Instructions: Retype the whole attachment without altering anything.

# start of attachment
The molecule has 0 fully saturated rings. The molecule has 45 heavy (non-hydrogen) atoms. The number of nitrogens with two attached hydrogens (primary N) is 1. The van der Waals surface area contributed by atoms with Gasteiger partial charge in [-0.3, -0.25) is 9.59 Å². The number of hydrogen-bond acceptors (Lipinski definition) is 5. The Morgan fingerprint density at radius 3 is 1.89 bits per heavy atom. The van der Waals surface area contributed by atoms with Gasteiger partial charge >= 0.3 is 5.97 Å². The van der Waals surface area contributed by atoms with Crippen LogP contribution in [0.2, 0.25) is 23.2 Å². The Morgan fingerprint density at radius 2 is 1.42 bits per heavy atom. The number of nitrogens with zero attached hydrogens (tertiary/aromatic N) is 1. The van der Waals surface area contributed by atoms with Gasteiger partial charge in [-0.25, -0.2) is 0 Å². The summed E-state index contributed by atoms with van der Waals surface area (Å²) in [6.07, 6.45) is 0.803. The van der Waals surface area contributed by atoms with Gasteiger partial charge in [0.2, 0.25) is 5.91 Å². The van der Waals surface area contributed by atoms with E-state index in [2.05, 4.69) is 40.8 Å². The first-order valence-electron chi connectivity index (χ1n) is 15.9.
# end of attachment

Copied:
The molecule has 0 fully saturated rings. The molecule has 45 heavy (non-hydrogen) atoms. The number of nitrogens with two attached hydrogens (primary N) is 1. The van der Waals surface area contributed by atoms with Gasteiger partial charge in [-0.3, -0.25) is 9.59 Å². The number of hydrogen-bond acceptors (Lipinski definition) is 5. The Morgan fingerprint density at radius 3 is 1.89 bits per heavy atom. The van der Waals surface area contributed by atoms with Gasteiger partial charge >= 0.3 is 5.97 Å². The van der Waals surface area contributed by atoms with Crippen LogP contribution in [0.2, 0.25) is 23.2 Å². The Morgan fingerprint density at radius 2 is 1.42 bits per heavy atom. The number of nitrogens with zero attached hydrogens (tertiary/aromatic N) is 1. The van der Waals surface area contributed by atoms with Gasteiger partial charge in [-0.25, -0.2) is 0 Å². The summed E-state index contributed by atoms with van der Waals surface area (Å²) in [6.07, 6.45) is 0.803. The van der Waals surface area contributed by atoms with Gasteiger partial charge in [0.2, 0.25) is 5.91 Å². The van der Waals surface area contributed by atoms with E-state index in [2.05, 4.69) is 40.8 Å². The first-order valence-electron chi connectivity index (χ1n) is 15.9.